August 2007
The Coming Revolution in Scholarly Communications & Cyberinfrastructure
Clifford Lynch, Coalition for Networked Information (CNI)

Scientific Literature that is Computed Upon, Not Merely Read by Humans

In the previous section, we explored a few of the ways in which human readers may expand and extend their interactions with the scientific literature through the mediation of a new generation of software. But the use of the corpus of scientific literature is already changing in other ways as well: not only do human beings read (and interact with) articles from the scientific literature one article at a time, but we are also seeing the deployment of software that computes upon the entire corpus of scientific literature (perhaps restricted by discipline, and perhaps also federated with proprietary and/or unpublished literature or auxiliary databases). Such computation includes not only the now familiar and commonplace indexing by various search engines, but also computational analysis, abstraction, correlation, anomaly identification and hypothesis generation that is often termed “data mining” or “text mining.”

The implications of this shift are extensive and complex, but I want to sketch a few implications here. First, there will be greater demand for the availability of scientific literature corpora as part of the cyberinfrastructure, and for these corpora to be available in such a way — both technically and in terms of licensing, legal and economic arrangements — so as to facilitate ongoing computation on the literature by groups of collaborating researchers, including groups (“virtual organizations”) assembled often fairly casually from across multiple institutions. The barriers here are formidable: most commonly, access arrangements for publisher-controlled literature are established on an institutional basis; these licenses often specifically prohibit large-scale duplication of the text corpora for this kind of computational use; and today most publishers do not provide technical provisions for arbitrary computation of the type envisioned here.

More important to the changing nature of the individual article as opposed to the literature as a whole, the computational techniques that are applied to the current literature base make extensive use of heuristics (as well as various auxiliary databases, dictionaries, ontologies and other resources). Basically, they use algorithms to guess (with increasingly good accuracy) whether “Washington” in a given bit of text refers to a person, a state, or a city (and if so which one), whether something is the name of a gene, a chemical compound, a species, or other entity of interest. As we create new literature going forward, it makes sense to specifically tag some of these terms of interest to allow more accurate computation on the articles. Clearly, also, there are interesting possibilities of retrospectively tagging older literature, or even running the current best heuristics to provisionally tag the older literature, and then selectively (and perhaps collaboratively) applying human analysis to review provisional tags that are most suspect (Greg Crane and his colleagues at the Perseus Project have run some fascinating pilots of this type in doing markup of classical texts). The questions here are what entities merit tagging, how standards are set for tagging such entities, and what combination of author and publisher should take responsibility for actually doing the markup? There are delicate issues about how to manage the evolution of the tagging over time and also how to manage it across disciplines in such a way to facilitate interdisciplinary work. There’s a difference between viewing the presence of tags as conclusive positive information and being able to count on the absence of a tag as conclusive negative information, for example.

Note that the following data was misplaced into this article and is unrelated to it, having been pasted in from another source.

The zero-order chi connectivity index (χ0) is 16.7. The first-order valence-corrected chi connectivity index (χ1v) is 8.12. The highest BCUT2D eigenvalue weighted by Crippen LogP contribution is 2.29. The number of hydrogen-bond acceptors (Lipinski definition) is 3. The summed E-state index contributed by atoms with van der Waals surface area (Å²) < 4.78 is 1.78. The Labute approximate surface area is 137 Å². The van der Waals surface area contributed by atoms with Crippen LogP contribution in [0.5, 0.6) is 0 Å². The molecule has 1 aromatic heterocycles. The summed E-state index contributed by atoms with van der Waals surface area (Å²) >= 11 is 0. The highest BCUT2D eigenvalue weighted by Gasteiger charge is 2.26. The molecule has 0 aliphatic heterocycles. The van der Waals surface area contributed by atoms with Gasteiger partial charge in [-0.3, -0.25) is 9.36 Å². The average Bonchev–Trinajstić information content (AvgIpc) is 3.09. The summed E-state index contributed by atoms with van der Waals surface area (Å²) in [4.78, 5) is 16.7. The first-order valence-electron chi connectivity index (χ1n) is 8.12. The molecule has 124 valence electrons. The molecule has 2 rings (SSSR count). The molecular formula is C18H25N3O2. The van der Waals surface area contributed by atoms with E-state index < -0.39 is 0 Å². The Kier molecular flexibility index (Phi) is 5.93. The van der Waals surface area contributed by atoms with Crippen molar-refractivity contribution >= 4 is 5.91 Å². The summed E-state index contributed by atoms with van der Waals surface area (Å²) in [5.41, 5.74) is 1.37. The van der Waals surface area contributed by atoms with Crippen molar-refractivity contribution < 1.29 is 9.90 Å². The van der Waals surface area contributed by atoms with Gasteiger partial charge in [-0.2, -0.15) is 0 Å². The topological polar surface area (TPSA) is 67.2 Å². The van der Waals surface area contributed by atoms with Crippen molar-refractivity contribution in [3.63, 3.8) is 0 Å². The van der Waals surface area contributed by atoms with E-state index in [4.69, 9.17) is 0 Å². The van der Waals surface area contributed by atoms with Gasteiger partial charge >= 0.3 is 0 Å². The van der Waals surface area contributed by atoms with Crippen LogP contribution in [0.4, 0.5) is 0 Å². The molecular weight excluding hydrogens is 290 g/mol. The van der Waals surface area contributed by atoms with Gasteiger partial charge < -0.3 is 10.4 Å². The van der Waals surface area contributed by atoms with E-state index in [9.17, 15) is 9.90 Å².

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Reference this article
Lynch, C. "The Shape of the Scientific Article in The Developing Cyberinfrastructure," CTWatch Quarterly, Volume 3, Number 3, August 2007. http://www.ctwatch.org/quarterly/articles/2007/08/the-shape-of-the-scientific-article-in-the-developing-cyberinfrastructure/

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